To Jeffrey Lord’s list of men of physical courage who nevertheless failed to understand the nature of the enemy might be added the British Statesman Lord Halifax, who, though his reputation as an appeaser is exaggerated by some, certainly failed to understand Hitler and tried to negotiate up to the last possible minute.
Halifax was no physical coward. He has served as a combat soldier in World War I despite having a weak heart and despite being born with a withered arm and missing hand - men have had movies made about them for doing less.p>Neville Chamberlain himself was also no coward. In the second volume of his war memoirs Sir Winston Churchill emphasizes his bravery, after he had resigned as Prime Minister, during the bombing of London and his refusal to quit his duties then. He climbed over smoking bomb-rubble to his office each day despite the fact he had been politically humiliated (Churchill, his most trenchant critic was now his chief) but more fundamentally despite the fact that he was dying of a particularly painful form of cancer. “Fortitude of Mr. Chamberlain” is a chapter sub-heading of Churchill’s book, and when he died Churchill, always moved by heroism, is said to have wept at his grave. br> — Hal G.P. Colebatch /p> p> Magnificent article. I’m a class of ‘58 guy, so did my government service in the US Marine Corps. (Fighter/attack pilot in the old Pappy Boyington Black Sheep Squadron, VMA-214.) My wife and I now live in SW France much of each year and find there very pro-American points of view which do not seem to penetrate Paris, the Upper Westside of NYC, nor most of California. As the leading Grande Dame of our village once said to me, “Kenneth, you must understand, Paris is not part of France. It is, in fact, the capitulation capital of all Europe. When the Germans attacked, Paris surrendered in five days; we here fought the bastards for five years.” As many of the French far from the capital feel Paris is not part of their country, I suspect many Americans feel academia is not a part of America either. br> — Ken McAdams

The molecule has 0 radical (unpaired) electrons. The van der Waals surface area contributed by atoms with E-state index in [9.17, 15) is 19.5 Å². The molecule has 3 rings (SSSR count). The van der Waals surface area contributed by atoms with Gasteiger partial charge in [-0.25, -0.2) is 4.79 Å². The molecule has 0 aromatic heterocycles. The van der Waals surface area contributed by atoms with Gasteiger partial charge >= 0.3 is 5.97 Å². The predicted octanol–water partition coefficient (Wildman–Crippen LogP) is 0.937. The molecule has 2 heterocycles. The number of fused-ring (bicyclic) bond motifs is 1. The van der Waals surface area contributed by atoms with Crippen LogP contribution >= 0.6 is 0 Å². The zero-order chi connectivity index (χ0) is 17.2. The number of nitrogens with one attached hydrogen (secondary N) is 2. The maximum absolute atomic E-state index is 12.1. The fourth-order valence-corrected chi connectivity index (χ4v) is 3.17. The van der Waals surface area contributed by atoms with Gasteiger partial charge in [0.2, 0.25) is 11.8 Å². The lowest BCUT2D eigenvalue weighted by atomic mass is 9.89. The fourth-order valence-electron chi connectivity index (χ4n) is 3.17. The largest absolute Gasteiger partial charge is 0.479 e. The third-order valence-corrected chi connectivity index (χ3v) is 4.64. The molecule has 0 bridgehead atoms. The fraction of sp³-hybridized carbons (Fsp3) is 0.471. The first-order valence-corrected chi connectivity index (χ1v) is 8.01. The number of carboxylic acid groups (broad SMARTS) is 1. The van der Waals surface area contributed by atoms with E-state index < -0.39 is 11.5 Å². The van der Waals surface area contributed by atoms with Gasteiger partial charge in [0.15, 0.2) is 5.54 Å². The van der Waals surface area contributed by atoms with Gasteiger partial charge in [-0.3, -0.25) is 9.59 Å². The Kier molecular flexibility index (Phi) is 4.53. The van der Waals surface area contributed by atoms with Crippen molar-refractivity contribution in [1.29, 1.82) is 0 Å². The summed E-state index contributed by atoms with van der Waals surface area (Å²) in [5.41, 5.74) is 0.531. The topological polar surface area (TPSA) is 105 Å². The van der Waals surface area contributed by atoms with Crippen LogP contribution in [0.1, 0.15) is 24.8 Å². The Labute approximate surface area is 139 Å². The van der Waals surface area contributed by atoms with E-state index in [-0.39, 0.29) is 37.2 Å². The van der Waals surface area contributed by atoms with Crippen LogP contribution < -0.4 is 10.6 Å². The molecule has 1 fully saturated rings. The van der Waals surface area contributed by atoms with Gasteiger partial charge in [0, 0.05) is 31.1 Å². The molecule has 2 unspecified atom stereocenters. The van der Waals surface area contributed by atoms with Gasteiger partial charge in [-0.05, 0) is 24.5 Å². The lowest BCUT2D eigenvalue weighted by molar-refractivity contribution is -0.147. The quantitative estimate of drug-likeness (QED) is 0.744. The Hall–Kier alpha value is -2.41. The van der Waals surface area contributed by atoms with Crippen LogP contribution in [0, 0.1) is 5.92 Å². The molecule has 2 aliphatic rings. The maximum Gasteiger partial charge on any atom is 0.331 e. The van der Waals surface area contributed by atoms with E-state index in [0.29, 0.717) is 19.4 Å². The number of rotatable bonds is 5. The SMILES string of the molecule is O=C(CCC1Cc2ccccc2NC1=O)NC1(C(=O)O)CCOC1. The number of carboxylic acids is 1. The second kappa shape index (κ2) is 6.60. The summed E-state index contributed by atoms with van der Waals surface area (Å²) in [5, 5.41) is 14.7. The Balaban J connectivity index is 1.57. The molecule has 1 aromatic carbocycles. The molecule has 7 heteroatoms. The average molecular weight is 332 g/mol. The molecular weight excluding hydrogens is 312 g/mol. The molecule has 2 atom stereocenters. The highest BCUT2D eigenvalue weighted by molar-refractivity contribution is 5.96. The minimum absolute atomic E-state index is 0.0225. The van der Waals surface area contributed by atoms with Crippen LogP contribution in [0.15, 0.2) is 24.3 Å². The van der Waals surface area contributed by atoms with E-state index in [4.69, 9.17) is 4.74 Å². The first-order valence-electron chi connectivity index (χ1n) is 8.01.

A man of faith in a godless age is hitting Americans where it hurts.
Mr. and Mrs. American Spectator Reader, let P.J. O’Rourke talk sense to your kids.
In Britain, defending your property can get you life.
The debacle of this president’s administration is both a cause and a symptom of the decline of American values. Unless Congress impeaches him, that decline will go on unchecked. An eminent jurist surveys the damage and assesses the chances for the recovery of our culture.
It won’t take long for conservatives to scratch this presidential wannabe off their 2008 scorecard.
The American Christmas, like the songs that celebrate it, makes room for everybody under the rainbow. Is that why so many people seem to be hostile to it?
Was the President done in by the economy, or by the politics of the economy?
H/T to National Review Online